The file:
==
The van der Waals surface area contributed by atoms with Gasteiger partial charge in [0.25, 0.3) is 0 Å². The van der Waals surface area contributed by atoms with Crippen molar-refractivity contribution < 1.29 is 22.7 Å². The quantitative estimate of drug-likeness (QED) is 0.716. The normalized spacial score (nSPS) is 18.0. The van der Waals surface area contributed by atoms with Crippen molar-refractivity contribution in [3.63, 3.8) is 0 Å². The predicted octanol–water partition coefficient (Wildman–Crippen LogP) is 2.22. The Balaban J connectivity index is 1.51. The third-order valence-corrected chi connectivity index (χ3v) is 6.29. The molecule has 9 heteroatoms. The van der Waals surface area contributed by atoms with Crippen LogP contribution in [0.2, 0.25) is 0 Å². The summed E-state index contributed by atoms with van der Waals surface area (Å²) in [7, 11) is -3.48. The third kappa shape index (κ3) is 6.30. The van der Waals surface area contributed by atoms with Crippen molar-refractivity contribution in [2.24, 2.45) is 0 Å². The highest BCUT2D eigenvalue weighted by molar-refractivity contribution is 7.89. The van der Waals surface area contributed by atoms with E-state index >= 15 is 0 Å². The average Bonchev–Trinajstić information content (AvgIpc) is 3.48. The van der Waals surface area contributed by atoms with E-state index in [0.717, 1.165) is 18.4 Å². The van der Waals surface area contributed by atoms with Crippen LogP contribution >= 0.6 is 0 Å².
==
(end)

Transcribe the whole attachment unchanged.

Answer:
The van der Waals surface area contributed by atoms with Gasteiger partial charge in [0.25, 0.3) is 0 Å². The van der Waals surface area contributed by atoms with Crippen molar-refractivity contribution < 1.29 is 22.7 Å². The quantitative estimate of drug-likeness (QED) is 0.716. The normalized spacial score (nSPS) is 18.0. The van der Waals surface area contributed by atoms with Crippen molar-refractivity contribution in [3.63, 3.8) is 0 Å². The predicted octanol–water partition coefficient (Wildman–Crippen LogP) is 2.22. The Balaban J connectivity index is 1.51. The third-order valence-corrected chi connectivity index (χ3v) is 6.29. The molecule has 9 heteroatoms. The van der Waals surface area contributed by atoms with Crippen LogP contribution in [0.2, 0.25) is 0 Å². The summed E-state index contributed by atoms with van der Waals surface area (Å²) in [7, 11) is -3.48. The third kappa shape index (κ3) is 6.30. The van der Waals surface area contributed by atoms with Crippen molar-refractivity contribution in [2.24, 2.45) is 0 Å². The highest BCUT2D eigenvalue weighted by molar-refractivity contribution is 7.89. The van der Waals surface area contributed by atoms with E-state index >= 15 is 0 Å². The average Bonchev–Trinajstić information content (AvgIpc) is 3.48. The van der Waals surface area contributed by atoms with E-state index in [0.717, 1.165) is 18.4 Å². The van der Waals surface area contributed by atoms with Crippen LogP contribution >= 0.6 is 0 Å².